The Danish/Swedish Farm Dog is energetic, lively, eager, bright and alert. It is extremely intelligent and a quick learner. It gets these traits from its history as a working dog.  It is agile and quick at catching mice.  It is bold too.  On a farm, it won’t back down from chasing a mouse into a fox’s hole and to face the fox.  It is not an imposing figure, but it will act as a good guard dog since it will bark if it senses anything unusual going on.  The dog is also good at scent tracking and some of them have even passed the extremely difficult test to become an official Swedish search and rescue dog.  This test requires a dog be able to help find people in extremely distressed situations.

The Danish/Swedish Farm Dog loves attention and is sweet and friendly. It is curious, full of personality, and always eager to play. It is good with children and makes a good family dog.  They love toys, interactive games and sports.  It is not an aggressive breed.

Its instinct and breeding was a farm dog trained to catch rats and mice, so it cannot be trusted with pets such as guinea pigs, hamsters, or pet birds. They will point and flush a bird.  If you have a problem with mice or rats, then you can easily train them to catch these no problem.  General training is important and should start while the dog is still a puppy. They have the ability to learn a wide variety of tricks and obedience tasks.  These dogs have excellent memories and do not forget things easily.

The Danish/Swedish Farm Dog is not a yapper.  But they do tend to bark when necessary, which makes it a good watch dog.

The Danish-Swedish Farmdog does require a lot of exercise. At least one hour a day of some type of one on one activity along with a daily walk. This breed was bred as a working dog, and will do best and be happiest with some type of job to do or some type of one on one game with the owner. Keep them leashed in unsafe areas, as they may suddenly decide to chase another small animal such as a rabbit, squirrel or even a cat they see from a distance.

Danish Swedish Farm Dogs Description

The Danish/Swedish Farm Dog is a small dog, but this makes it comfortable to live with inside a home.

Average Height: Male 12-14 inches (32-37 cm.); Female 12 – 14 inches.
Average Weight: Male 20-25 pounds (7-12 kg.); Female 18 – 22 pounds

The Danish/Swedish Farm Dog has a shiny, short, hard, close lying smooth coat.  It is small and compact, and almost rectangular in build with a deep wide chest when fully developed.  It is often mistaken for a Jack Russell or a Fox Terrier.  It takes the dog about 3 years to develop.  The head is small, triangular, with a wide, slightly rounded scull and a well emphasized stop, that tapers to the end tip of the nose.  The nose does not have a pointy, snipey look. It is the well emphasized stop and the triangular shape of the head that makes it differ from the Fox Terrier. Its jaws are powerful. The ears fold forward, or are rose shaped. The tail is either long or naturally bob-tail, but it is never docked. A natural bobtail can occur if one or both of the parents have a bobtail. The natural bobtail can be any length shorter than a full size tail. Docking is illegal in most European countries. Coat colors include, white with chocolate brown and or black to red / reddish, either tri-color or bi-color.  Most people say the Danish/Swedish Farm Dog is odor-free.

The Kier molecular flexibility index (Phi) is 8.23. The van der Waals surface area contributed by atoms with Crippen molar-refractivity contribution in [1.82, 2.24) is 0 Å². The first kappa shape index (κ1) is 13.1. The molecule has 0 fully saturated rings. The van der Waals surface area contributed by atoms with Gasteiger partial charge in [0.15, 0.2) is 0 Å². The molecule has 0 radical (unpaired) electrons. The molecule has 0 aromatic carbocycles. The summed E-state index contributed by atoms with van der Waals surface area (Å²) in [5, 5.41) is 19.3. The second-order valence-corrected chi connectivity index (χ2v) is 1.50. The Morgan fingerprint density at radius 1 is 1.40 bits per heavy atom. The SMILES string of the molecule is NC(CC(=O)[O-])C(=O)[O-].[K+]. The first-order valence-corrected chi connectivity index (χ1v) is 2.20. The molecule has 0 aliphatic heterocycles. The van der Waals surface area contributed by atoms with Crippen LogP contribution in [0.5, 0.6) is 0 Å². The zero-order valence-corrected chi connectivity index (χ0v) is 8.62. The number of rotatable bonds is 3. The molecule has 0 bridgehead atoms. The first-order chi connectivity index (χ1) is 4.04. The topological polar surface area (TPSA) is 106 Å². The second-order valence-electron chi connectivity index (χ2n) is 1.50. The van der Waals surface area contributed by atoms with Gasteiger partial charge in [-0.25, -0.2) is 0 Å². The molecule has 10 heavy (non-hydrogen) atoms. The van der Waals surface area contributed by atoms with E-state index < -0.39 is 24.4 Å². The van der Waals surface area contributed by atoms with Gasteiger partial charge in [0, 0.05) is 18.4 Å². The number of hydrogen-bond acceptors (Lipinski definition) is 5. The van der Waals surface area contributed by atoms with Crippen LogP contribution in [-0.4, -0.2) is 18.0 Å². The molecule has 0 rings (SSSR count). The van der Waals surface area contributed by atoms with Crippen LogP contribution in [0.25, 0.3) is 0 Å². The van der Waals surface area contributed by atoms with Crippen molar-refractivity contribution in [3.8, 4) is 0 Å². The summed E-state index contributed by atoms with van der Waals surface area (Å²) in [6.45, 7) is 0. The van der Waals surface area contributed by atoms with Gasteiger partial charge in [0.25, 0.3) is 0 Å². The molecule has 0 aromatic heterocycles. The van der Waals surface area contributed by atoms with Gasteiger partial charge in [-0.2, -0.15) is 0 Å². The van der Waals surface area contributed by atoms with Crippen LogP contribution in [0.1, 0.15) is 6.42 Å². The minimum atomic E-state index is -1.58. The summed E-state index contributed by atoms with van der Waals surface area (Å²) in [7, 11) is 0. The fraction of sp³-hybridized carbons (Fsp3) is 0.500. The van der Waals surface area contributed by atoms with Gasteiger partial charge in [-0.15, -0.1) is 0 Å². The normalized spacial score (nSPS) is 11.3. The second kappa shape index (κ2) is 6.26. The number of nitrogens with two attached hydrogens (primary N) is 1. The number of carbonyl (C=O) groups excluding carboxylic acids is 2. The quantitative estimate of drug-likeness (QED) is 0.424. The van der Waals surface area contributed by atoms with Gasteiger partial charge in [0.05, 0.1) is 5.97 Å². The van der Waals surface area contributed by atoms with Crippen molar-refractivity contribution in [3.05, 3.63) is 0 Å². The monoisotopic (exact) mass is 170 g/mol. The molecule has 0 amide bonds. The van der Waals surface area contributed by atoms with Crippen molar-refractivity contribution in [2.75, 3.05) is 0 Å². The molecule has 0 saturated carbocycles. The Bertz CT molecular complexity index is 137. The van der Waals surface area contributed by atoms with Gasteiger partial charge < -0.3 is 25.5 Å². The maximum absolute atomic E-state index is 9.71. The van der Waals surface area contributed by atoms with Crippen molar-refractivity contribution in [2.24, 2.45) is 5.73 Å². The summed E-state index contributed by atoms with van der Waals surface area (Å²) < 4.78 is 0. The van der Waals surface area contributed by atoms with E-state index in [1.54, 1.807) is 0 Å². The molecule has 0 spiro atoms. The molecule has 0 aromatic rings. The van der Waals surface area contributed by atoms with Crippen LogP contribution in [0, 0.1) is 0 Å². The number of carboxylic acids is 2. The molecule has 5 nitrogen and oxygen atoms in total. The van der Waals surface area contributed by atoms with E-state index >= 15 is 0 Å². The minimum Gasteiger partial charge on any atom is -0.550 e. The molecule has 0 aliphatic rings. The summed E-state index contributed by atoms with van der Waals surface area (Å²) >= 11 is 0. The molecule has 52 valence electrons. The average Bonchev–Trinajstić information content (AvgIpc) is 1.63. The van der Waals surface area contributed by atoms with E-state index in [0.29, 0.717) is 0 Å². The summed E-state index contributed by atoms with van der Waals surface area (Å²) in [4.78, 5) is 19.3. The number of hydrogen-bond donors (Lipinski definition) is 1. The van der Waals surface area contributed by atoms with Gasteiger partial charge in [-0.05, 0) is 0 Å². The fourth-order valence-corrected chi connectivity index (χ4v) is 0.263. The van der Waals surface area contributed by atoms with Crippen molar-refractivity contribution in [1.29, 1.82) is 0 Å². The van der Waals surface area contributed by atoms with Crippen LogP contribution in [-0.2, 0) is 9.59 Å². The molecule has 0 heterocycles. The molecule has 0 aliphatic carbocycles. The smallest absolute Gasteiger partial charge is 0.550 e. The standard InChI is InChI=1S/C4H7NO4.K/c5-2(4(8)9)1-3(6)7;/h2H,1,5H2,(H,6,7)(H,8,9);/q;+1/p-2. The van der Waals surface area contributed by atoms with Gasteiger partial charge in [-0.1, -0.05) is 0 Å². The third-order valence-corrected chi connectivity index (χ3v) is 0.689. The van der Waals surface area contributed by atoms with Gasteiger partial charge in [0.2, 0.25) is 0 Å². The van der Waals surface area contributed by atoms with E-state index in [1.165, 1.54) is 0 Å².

Danish Swedish Farm Dogs Health

Danish/Swedish Farm Dogs are a robust breed and have prooven to be a particularly resistant and tough breed.  It is not uncommon for these dogs to live for 15 – 16 years, which is longer than most other breeds of dogs, but its average life expectancy is 10 – 15 years.  These dogs have no known common problems or hereditary diseases either.  It is generally healthy with no breed-specific inherited disorders.

Danish Swedish Farm Dogs Grooming and Care

The Danish-Swedish Farm Dog is easy to groom. The coat is short and does not require daily brushing. It sheds a little all year round with a seasonal heavy shedding.  Brushing with a rubber brush to remove loose hair can reduce some of the shedding.  Adding an essential fatty acid supplement to food eliminates year-round shedding but does not interfere with seasonal shedding. Nails should be clipped regularly and teeth brushed 2-3 times per week.

The Danish-Swedish Farm Dog eats between 1 – 2 cups of premium dry food per day depending on their overall size and level of activity. Providing safe “chewing” type treats will help maintain teeth and promote overall good oral health.

Regular veterinary check-ups and immunizations will help insure the continued health of your Danish-Swedish Farm Dog.

Danish Swedish Farm Dogs Recognition

BThe Scandinavian Countries’ Kennel Clubs, NKU (Nordic Kennel Union), FCI-Pending, ARBA (American Rare Breed Association), APRI, ACR, DSFCA